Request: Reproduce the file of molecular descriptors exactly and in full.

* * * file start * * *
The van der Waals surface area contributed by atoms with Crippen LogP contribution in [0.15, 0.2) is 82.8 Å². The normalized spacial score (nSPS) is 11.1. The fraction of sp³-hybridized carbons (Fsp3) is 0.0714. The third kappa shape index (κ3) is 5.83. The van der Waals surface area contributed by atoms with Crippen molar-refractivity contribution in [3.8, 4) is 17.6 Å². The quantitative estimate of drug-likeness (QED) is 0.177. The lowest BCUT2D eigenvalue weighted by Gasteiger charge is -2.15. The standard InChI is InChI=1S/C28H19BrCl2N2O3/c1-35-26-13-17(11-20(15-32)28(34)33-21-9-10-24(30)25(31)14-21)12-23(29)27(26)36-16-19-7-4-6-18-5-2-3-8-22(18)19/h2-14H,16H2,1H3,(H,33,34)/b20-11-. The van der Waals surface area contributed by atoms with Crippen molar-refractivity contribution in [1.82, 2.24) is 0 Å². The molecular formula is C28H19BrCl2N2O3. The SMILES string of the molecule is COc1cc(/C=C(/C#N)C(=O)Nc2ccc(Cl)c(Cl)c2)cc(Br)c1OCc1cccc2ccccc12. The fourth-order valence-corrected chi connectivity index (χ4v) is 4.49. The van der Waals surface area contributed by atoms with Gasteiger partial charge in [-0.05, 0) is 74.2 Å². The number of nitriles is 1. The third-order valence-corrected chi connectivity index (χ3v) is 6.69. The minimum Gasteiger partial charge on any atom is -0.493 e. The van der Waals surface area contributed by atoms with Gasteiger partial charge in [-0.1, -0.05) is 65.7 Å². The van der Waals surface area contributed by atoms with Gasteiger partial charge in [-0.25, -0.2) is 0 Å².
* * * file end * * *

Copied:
The van der Waals surface area contributed by atoms with Crippen LogP contribution in [0.15, 0.2) is 82.8 Å². The normalized spacial score (nSPS) is 11.1. The fraction of sp³-hybridized carbons (Fsp3) is 0.0714. The third kappa shape index (κ3) is 5.83. The van der Waals surface area contributed by atoms with Crippen molar-refractivity contribution in [3.8, 4) is 17.6 Å². The quantitative estimate of drug-likeness (QED) is 0.177. The lowest BCUT2D eigenvalue weighted by Gasteiger charge is -2.15. The standard InChI is InChI=1S/C28H19BrCl2N2O3/c1-35-26-13-17(11-20(15-32)28(34)33-21-9-10-24(30)25(31)14-21)12-23(29)27(26)36-16-19-7-4-6-18-5-2-3-8-22(18)19/h2-14H,16H2,1H3,(H,33,34)/b20-11-. The van der Waals surface area contributed by atoms with Crippen molar-refractivity contribution in [1.82, 2.24) is 0 Å². The molecular formula is C28H19BrCl2N2O3. The SMILES string of the molecule is COc1cc(/C=C(/C#N)C(=O)Nc2ccc(Cl)c(Cl)c2)cc(Br)c1OCc1cccc2ccccc12. The fourth-order valence-corrected chi connectivity index (χ4v) is 4.49. The van der Waals surface area contributed by atoms with Gasteiger partial charge in [-0.05, 0) is 74.2 Å². The number of nitriles is 1. The third-order valence-corrected chi connectivity index (χ3v) is 6.69. The minimum Gasteiger partial charge on any atom is -0.493 e. The van der Waals surface area contributed by atoms with Gasteiger partial charge in [-0.1, -0.05) is 65.7 Å². The van der Waals surface area contributed by atoms with Gasteiger partial charge in [-0.25, -0.2) is 0 Å².